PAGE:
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HANGAR TALK Industry news relevant to your business


agility and safety in canyons and terrain from sea level up to 10,000 feet, while dropping water with tremendous precision and force.”


Cal Fire’s newly acquired S-70i Firehawk helicopter is the first of nine aircraft currently on order, with an option for three more. Cal Fire and San Diego are both first-time operators of the aerial firefighting helicopter.


Sikorsky And United Rotorcraft Deliver Three Firehawk®


California Firefighting Agencies


Sikorsky, a Lockheed Martin company, and United Rotorcraft, a division of Air Methods Corporation, recently announced deliveries of three new S-70i™ Firehawk® helicopters to California fire agencies: one each to the Department of Forestry and Fire Protection (Cal Fire), the Los Angeles County Fire Department (LACoFD), and the City of San Diego Fire-Rescue Department.


Configured by United Rotorcraft with a newly designed 1,000-gallon water tank attached to the belly of the aircraft; an extended landing gear to accommodate the tank; a retractable snorkel that can refill the tank in less than one minute; and a rescue hoist; the Firehawk helicopters will allow fire crews to attack wildfires, transport up to 12 ground firefighters to the fire line, and rescue firefighters and civilians when in need.


“We thank Cal Fire, the County of Los Angeles and the City of San Diego for their trust in the combined efforts of Sikorsky and United Rotorcraft to bring a lifesaving aerial firefighting helicopter to the urban centers and forests of California,” said Jason Lambert, vice president of Sikorsky Global Military & Mission Systems. “Their firefighters now have a powerful and proven helicopter that can attack fires at night, in strong Santa Ana winds, maneuver with


28 Jan/Feb 2020 Helicopters To


LACoFD has operated three S-70A model Firehawks since 2001. During the ensuing 19 years, the county has pioneered and perfected the tactics needed to suffocate wildfires in their early stage when a fire is most vulnerable, while working in close coordination with other aircraft and with firefighting crews on the ground. The county’s new S-70i Firehawk aircraft is the first of two — more powerful and faster than the S-70A model — that LACoFD is adding to its fleet.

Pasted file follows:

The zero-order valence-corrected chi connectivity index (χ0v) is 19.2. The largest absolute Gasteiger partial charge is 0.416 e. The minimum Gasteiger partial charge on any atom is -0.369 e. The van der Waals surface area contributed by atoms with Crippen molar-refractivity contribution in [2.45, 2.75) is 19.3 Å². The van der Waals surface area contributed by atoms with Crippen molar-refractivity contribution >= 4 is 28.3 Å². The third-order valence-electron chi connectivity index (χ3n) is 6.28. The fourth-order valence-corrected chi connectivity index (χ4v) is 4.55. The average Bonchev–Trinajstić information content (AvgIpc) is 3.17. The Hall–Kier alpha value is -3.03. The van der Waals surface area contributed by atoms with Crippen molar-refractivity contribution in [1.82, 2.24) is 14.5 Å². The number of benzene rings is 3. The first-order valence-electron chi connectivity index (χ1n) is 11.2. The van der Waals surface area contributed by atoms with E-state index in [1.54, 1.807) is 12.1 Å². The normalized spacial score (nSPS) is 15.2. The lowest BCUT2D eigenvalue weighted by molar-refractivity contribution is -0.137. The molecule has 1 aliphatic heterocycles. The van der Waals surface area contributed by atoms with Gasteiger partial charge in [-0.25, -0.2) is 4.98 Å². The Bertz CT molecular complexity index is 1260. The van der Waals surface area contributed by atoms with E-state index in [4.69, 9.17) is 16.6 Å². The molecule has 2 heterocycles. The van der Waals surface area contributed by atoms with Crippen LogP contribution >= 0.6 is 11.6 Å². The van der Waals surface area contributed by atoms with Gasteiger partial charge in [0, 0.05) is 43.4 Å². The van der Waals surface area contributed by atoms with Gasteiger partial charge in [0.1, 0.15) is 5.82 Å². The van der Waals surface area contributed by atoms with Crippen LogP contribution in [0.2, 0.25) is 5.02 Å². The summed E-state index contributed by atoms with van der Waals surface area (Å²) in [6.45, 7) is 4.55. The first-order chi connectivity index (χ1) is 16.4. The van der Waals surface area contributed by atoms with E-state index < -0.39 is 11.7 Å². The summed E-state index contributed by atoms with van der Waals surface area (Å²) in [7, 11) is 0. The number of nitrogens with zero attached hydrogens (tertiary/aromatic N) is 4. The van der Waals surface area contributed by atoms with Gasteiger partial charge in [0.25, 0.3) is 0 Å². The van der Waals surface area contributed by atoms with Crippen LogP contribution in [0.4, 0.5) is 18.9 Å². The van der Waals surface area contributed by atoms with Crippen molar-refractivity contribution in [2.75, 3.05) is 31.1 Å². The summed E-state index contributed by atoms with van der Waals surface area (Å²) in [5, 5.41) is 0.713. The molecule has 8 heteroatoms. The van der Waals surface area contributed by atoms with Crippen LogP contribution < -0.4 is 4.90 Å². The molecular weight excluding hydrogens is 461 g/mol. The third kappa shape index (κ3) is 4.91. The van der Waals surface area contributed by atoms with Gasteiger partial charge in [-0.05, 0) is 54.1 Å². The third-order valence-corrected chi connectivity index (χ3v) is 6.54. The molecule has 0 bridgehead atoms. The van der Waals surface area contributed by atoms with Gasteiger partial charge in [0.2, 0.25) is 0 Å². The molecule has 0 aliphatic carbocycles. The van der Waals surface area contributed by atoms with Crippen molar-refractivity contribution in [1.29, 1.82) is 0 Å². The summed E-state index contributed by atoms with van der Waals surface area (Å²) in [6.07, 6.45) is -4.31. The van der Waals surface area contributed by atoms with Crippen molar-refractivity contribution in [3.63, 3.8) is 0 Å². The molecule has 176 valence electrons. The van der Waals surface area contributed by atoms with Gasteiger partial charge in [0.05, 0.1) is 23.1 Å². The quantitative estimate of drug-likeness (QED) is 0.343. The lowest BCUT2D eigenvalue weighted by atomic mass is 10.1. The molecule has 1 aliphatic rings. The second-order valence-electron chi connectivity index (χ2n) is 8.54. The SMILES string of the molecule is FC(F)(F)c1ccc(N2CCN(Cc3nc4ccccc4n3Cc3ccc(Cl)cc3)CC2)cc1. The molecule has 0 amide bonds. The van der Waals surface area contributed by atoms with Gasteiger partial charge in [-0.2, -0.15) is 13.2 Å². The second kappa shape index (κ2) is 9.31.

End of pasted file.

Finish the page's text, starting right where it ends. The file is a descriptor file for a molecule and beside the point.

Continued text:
“With the increase in wildfire danger, the Firehawk has never been more relevant to the State of California,” said Mike Slattery, president of United Rotorcraft. “This capability brings unmatched multi-mission capability to these firefighting agencies to protect lives and property.”


United Rotorcraft contracted with Kawak Aviation Technologies (Bend, Oregon) to design and manufacture the water tank to new specifications based on input from LACoFD. Among other equipment on each aircraft are a 600-pound external rescue hoist, a 9,000-pound cargo hook with load cell system, forward recognition lights, and a high intensity searchlight. Avionics installations include tactical communications and navigation systems.


A Firehawk begins life at Stratford- Connecticut-based Sikorsky as an S-70i Black Hawk helicopter. United Rotorcraft then converts the twin-engine aircraft to its aerial firefighting configuration. The aircraft retains its multi-mission capability, allowing aircrew to perform search-and- rescue missions, medical evacuation, and carry cargo either internally or as an external load.


New Protocols for Diabetics Seeking Air Transport and Commercial Pilots Medical Certification


The Federal Aviation Administration (FAA) published in the Federal Register a notice on a “Diabetes Protocol for Applicants Seeking to Exercise Air Transport, Commercial, or Private Pilot Privileges.” The innovative new protocol makes it possible for airline transport or commercial pilots with insulin-treated diabetes mellitus (ITDM) to potentially receive a special-issuance medical certification.


Medical science has come a long way in the treatment and monitoring of diabetes. This new medical protocol takes into account medical advancements in technology and treatment and opens the door for individuals with ITDM to become airline pilots.


Since 1996, private pilots with ITDM have been issued medical certificates on a case-by-case basis after assessing their risks. This new protocol is based on established advancements in medical science that make management and control of the disease easier to monitor thereby mitigating safety risks.


To be considered under this protocol, applicants will provide comprehensive medical and overall health history, including reports from their treating physicians, such as their endocrinologist. They will also provide evidence of controlling their diabetes using the latest technology and methods of treatment being used to monitor the disease.


The FAA developed the new protocol based on the reliability of the advancements in technology and treatment being made in the medical standard of care for diabetes and on input from the expert medical community.


Public comment on the new protocols closes 60 days from the date of publication. The new protocols became effective on Nov. 7, 2019. However, the FAA may revise the new protocol based on comments.


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